World class through economic balance
Industry diversity and an above-average dynamic in economic development are the economic characteristics of the city of Munich and its metropolitan region. For these reasons and because of the low unemployment, well-trained specialists will continue to be in demand in the region.
Powerful industries and companies with a global reputation
Munich’s economic performance can already be seen from the fact that Munich’s share of the Bavarian population is only 11.3%, while the city’s share of the state’s GDP is 19.2%. Six of the thirty DAX companies have their headquarters in Munich: Allianz SE, BMW, Munich Re, Siemens, MTU Aero Engines and Siemens Energy. Munich thus occupies the top position in this statistic in a Germany-wide comparison.
In terms of added value, the area of financial, insurance and business services comes first in Munich. The two DAX companies Allianz – one of the largest insurers in the world – and Munich Re, which is the world’s leading German reinsurance company, certainly have the largest share in this top position. Other companies from this area are represented with their German branches in the city, e.g. B. AXA, BNP Paribas, Deutsche Pfandbriefbank, Generali or the WWK.
The second largest value-added area is trade, hospitality, transport, information and communication. On the one hand, this has to do with the city as a tourist destination. Millions of foreign tourists, mainly from Europe, the USA and Asia, visit Munich every year and enjoy the city’s cultural diversity, which is reflected in the numerous sights, museums, galleries and historic buildings. In connection with tourist destinations in the surrounding area such. B. the Neuschwanstein Castle, the Chiemsee or the Zugspitze, other Upper Bavarian regions can also benefit from the tourist magnet Munich. The Oktoberfest also plays an important role for both locals and day tourists and is a significant sales factor for hotels and restaurants.
In information and communication technology, mostly international companies with their German branches play an important role in the city. These include
- Cisco Systems
The manufacturing sector ranks third in value creation. The other DAX companies BMW, Siemens, Siemens Energy and MTU Aero Engines can be found here. Other well-known companies such as Intel, Knorr-Bremse, MAN, Webasto, Krauss-Maffei, Osram and TDK have branches in Munich or in the surrounding area.
Munich metropolitan area
The metropolitan region of Munich with its districts is also dotted with large companies. The DAX company Infineon, the largest semiconductor manufacturer in Germany, has its headquarters in Neubiberg. The industrial gas specialist Linde AG has a location in Pullach.
In addition to these two surrounding communities, there are other communities in the Munich area:
- Grünwald (location of film production and media companies, among other things)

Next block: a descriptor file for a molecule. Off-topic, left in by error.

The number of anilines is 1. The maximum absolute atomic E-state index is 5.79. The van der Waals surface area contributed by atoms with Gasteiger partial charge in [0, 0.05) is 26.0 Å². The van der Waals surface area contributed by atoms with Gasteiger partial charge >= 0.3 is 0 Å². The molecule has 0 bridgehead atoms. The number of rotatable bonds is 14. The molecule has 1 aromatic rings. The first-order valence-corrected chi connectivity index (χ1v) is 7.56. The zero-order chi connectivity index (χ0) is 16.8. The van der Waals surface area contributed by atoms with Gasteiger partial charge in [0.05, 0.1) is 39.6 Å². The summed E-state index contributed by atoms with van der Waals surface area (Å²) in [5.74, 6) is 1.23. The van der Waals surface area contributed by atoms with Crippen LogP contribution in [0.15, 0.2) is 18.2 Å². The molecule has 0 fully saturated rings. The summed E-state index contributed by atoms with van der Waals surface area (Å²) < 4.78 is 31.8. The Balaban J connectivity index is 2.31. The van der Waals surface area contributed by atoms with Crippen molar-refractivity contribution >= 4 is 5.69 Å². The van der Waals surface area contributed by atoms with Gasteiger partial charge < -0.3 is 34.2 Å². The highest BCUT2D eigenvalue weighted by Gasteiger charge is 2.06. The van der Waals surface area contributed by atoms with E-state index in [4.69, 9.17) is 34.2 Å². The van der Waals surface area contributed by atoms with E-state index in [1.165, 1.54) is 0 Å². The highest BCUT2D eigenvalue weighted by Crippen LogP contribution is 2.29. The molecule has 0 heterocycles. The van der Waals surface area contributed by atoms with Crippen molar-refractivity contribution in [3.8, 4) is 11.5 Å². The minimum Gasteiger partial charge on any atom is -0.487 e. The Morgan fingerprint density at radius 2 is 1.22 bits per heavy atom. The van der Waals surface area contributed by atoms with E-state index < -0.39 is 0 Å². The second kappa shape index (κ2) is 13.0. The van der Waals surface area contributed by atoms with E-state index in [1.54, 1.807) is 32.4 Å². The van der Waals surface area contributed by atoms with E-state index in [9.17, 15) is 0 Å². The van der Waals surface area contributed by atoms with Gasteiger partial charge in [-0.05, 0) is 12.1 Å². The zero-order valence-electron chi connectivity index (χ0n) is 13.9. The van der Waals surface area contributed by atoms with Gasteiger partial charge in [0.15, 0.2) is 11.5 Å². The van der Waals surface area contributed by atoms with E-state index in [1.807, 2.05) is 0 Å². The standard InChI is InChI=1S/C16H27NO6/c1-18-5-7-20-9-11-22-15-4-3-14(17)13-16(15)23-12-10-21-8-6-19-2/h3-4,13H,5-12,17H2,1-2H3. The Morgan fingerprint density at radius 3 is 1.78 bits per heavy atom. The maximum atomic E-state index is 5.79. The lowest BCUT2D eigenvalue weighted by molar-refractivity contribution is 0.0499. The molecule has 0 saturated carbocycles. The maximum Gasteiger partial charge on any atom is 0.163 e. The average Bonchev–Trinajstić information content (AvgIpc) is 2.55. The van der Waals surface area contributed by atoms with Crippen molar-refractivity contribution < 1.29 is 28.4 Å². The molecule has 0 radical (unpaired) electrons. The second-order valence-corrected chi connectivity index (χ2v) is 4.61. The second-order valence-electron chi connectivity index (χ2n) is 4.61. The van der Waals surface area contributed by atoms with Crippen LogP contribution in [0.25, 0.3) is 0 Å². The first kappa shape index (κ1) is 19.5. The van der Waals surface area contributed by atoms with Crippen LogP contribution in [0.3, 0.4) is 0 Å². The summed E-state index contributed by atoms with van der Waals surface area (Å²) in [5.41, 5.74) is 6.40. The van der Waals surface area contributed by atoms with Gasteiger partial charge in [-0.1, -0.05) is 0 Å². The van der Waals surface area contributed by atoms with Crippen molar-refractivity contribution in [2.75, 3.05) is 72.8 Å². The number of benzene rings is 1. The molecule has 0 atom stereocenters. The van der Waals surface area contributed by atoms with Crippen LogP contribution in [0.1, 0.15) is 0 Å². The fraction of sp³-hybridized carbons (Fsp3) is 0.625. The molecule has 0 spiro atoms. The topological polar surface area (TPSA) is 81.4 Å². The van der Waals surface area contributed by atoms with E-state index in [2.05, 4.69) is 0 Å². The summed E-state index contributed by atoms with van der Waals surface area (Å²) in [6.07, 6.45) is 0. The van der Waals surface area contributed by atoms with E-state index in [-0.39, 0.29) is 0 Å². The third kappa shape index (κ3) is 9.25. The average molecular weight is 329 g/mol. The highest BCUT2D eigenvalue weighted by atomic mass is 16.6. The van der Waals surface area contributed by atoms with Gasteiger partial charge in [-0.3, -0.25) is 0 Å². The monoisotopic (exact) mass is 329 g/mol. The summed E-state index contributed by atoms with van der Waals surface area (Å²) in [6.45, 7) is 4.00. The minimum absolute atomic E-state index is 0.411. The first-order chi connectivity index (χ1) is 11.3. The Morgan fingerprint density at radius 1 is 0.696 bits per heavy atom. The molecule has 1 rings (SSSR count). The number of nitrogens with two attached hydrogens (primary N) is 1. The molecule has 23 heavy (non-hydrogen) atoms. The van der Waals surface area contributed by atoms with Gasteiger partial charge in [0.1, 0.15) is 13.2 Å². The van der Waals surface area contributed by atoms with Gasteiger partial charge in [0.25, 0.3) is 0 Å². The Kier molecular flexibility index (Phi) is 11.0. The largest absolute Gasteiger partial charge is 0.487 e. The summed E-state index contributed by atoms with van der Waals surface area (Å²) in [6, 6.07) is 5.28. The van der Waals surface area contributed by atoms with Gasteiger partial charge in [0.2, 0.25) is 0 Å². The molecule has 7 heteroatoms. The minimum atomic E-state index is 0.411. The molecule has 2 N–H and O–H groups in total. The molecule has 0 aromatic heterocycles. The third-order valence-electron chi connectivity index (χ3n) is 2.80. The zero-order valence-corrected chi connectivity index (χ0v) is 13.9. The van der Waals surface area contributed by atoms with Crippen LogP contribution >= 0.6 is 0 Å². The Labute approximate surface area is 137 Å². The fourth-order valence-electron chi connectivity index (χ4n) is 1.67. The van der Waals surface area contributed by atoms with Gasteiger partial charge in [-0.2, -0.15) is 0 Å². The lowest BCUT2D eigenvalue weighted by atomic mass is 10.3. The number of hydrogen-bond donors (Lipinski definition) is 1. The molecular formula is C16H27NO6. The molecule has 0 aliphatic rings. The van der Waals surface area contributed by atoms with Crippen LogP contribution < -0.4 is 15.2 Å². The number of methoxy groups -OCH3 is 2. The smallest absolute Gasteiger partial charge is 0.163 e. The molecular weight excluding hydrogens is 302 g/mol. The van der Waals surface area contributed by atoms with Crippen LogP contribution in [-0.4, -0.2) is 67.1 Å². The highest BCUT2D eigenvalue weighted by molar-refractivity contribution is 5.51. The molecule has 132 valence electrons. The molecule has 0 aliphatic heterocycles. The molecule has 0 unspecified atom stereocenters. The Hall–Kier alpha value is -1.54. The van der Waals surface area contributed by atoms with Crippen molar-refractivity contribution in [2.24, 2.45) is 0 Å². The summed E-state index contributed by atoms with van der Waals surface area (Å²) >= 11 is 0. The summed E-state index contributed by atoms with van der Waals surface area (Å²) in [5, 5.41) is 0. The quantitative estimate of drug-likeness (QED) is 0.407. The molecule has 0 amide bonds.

- Unterföhring (headquarters of ProSiebenSat.1 Media SE)
- Garching (with its research center)
- Oberpfaffenhofen (with the German Aerospace Center)
Further larger cities are:
- Ingolstadt (headquarters of the automobile manufacturer Audi).
Traffic, transportation and logistics
The region offers an excellently developed infrastructure. Munich and its surroundings are popular not only as a business location, but also as a place to live. Where else can you reach popular holiday locations or regions such as Innsbruck, the winter sports resorts of Am Arlberg, in North Tyrol and South Tyrol, Verona, Venice, the Adriatic Sea or the Dolomites in just a few hours by road or rail?
Munich is also the hub of the important international rail connections
- Berlin – Munich – Rome
- Paris – Munich – Budapest
- Zurich – Munich – Prague
Important autobahns, which lead from Munich to
Italy and Slovenia, among others, are also connected via the Munich autobahn ring. With the completion of the Brenner Base Tunnel, the Munich region will play a more important role in European rail freight transport in the future. With the completion of the tunnel and the access routes to the north of Rosenheim through the Inn Valley and from the south of Verona through the Adige Valley, the expected increase in transport volume in European freight traffic can be absorbed and some of it can be shifted from road to rail. In this way, the negative effects of road transport on people and the environment on the Rosenheim – Kufstein – Innsbruck – Brenner Pass – Bozen – Trento – Verona axis can be limited. The DUSS Munich-Riem terminal is already being operated effectively as a double module system in international road-rail traffic.
Another attractive location for combined transport is the freight transport center in Ingolstadt, which has a container transhipment station with a KLV terminal, where around 30,000 loading units are transshipped. It was built in 1995 and connects to the factory premises of the vehicle manufacturer Audi in order to ensure the security of supply for production and to reduce logistics costs. The GVZ consists of 15 halls with a usable area of 425,000 square meters and contributes to reducing the environmental impact of delivery traffic due to the lower truck transport traffic.
Munich Airport “Franz Josef Strauss” is located in Erding, which connects the region with 264 destinations in over 70 countries. The airport is the second largest airport in Germany after Rhein-Main Airport in Frankfurt. Munich Airport also serves the logistics industry as the largest cargo airport in southern Germany and as a gateway for the entire south-eastern European region. Numerous air freight companies have branches at or near the airport.